Why is the increase so large? Because teen driving statistics and accident rates are alarmingly high. Many different factors must be calculated and priced into the premium-setting equation by the insurance industry: health care expenses; property damage assessments; emergency services; lost wages; and continuing care for disabled victims.
However, if you are eligible, the following discounts may be available to help trim your auto insurance bill.
- Principal vs. Occasional Driver – Insurance companies want to identify a principal driver (the person who drives the car more than half the time) and occasional drivers for each insured vehicle. Occasional driver status may cost less. However, if a family has three cars and two parents, the teen may be seen as the principal driver of the third car. Another potential cost-saving option is to designate your teen as the principal driver of the oldest car.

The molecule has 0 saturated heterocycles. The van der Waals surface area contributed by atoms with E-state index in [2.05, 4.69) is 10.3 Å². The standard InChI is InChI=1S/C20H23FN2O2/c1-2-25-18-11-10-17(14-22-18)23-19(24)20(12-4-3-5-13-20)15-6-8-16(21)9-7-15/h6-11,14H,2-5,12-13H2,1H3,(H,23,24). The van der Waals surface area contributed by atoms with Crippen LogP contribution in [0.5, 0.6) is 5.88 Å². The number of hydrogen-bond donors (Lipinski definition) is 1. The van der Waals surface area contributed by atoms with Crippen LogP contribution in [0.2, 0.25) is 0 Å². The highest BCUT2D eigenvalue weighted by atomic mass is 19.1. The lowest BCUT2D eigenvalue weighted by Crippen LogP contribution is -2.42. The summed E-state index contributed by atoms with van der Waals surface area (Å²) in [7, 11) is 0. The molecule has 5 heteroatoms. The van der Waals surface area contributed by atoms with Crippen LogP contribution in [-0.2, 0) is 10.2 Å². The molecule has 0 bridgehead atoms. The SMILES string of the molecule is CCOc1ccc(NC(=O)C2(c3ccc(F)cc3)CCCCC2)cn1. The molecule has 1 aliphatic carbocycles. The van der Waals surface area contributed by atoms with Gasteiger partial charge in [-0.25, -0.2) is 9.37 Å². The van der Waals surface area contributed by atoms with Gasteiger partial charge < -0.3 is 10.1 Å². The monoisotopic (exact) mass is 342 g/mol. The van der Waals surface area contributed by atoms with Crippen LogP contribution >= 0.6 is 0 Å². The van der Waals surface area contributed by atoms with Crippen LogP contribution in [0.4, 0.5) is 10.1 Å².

- Driver’s Education – Some states require insurance companies to offer premium discounts of as much as 10% for teens who finish a driver’s education course. Thus, it may pay to ascertain if your state is one that offers this type of discount.
- Honor Roll Student – Investigate whether any insurance companies in your area offer a discount if your child is an honor roll student. In some states, a discount is available, so it may be worth checking.
- Nonresident Student – If your teen is a student living away at school without a car, he or she may qualify for a discount of 10% or more (in some states). To be eligible, the student must typically attend a school located at least 100 miles from the primary residence.